Protocol for the trial to establish a causal linkage between mycotoxin exposure and child stunting: a cluster randomized trial.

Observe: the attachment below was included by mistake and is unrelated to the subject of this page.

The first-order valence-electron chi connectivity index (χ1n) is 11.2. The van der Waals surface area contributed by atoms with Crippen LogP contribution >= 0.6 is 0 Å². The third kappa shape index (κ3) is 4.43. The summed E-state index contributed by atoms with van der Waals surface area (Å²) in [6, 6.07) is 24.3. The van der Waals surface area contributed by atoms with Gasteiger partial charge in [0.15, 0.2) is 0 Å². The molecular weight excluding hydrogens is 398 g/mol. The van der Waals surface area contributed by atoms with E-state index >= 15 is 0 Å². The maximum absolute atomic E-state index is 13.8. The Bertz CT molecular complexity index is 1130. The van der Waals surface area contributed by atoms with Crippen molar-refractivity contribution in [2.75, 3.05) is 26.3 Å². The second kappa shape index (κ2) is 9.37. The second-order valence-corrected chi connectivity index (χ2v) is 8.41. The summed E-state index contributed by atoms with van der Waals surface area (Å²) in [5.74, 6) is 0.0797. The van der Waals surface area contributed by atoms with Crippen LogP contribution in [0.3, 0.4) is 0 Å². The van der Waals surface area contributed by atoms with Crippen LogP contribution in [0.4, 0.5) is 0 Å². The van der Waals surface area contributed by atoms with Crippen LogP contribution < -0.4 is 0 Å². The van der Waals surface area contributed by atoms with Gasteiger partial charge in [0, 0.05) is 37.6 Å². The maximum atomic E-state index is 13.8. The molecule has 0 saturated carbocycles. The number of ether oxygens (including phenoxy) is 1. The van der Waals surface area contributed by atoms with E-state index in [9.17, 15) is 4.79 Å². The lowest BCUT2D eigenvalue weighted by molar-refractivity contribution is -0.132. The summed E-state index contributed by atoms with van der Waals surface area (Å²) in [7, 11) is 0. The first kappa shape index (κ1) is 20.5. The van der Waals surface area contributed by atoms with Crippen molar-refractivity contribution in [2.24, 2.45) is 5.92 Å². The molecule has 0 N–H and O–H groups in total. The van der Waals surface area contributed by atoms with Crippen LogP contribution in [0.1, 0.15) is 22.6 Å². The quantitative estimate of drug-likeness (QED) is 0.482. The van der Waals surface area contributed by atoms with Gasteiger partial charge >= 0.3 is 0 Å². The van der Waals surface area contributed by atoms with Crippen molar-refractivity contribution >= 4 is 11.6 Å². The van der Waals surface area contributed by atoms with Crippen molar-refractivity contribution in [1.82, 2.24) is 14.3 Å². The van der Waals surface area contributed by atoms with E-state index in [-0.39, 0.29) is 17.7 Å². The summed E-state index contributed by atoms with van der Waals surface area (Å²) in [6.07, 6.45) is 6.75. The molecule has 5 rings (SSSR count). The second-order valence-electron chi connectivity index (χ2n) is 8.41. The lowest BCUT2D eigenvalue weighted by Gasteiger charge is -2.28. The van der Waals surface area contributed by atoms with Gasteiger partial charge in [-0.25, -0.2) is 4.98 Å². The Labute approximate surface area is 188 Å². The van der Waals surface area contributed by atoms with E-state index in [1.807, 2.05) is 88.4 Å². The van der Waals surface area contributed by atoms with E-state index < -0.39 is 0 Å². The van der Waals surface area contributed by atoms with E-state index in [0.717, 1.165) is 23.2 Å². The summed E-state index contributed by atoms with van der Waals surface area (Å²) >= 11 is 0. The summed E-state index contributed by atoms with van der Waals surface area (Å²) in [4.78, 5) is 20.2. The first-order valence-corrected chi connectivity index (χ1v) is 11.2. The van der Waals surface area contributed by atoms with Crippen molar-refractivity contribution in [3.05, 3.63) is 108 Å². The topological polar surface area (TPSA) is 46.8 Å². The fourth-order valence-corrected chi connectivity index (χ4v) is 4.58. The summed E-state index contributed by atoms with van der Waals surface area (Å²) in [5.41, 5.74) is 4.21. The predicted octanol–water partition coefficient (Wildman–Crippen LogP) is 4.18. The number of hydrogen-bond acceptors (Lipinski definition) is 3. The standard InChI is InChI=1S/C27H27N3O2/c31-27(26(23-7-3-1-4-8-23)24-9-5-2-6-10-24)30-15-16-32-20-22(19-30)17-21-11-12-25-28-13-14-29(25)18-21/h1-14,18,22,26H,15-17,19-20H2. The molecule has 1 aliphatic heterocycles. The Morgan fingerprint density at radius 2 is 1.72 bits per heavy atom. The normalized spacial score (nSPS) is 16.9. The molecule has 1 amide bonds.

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Background: The number of stunted children has fallen globally but continues to increase in Africa. Stunting is estimated to contribute to 14–17% of child deaths under 5 years of age and is a risk factor for poor cognitive and motor development and educational outcomes. Inadequate dietary intake and disease are thought to be the immediate causes of undernutrition and stunting. However, improving infant diets through complementary feeding interventions has been shown to only modestly reduce stunting. Multiple observational studies demonstrate a dose response relationship between fetal and post-natal aflatoxin exposure and reduced linear growth. Methods: This community-based cluster randomized trial will measure the effect of a reduced aflatoxin diet on length-for-age Z scores at 18 months in central Tanzania. All 52 health facilities in the Kongwa District of Dodoma Region were randomized into two groups. Starting at 6 months of age, participants in the intervention group receive a low-aflatoxin pre-blended porridge flour containing maize and groundnut (ratio 4:1 respectively) and lowaflatoxin groundnut flour, whereas in the control group the same porridge mix and groundnut flour are promoted through education but acquired by the household. Both groups will receive the same infant and young child feeding education and a thermos flask. A total of 3120 infants between 6 weeks and 3 months of age will be recruited into the study over 1 year. Data will be collected four times – at recruitment and when the infants are 6, 12 and 18 months of age. In a cohort of 600 infants, additional data will be collected at 9 and 15 months of age. The primary outcome is length-for-age at 18 months. Secondary outcomes include the Z scores for weight-for-age, middle upper arm circumference and head circumference, and the blood biomarker aflatoxin-albumin in the full sample, with the urine biomarker aflatoxin M1 analyzed in the cohort only. Discussion: Better understanding the etiology of childhood stunting can lead to more appropriate interventions and policies to further reduce linear growth faltering and meet the Sustainable Development Goals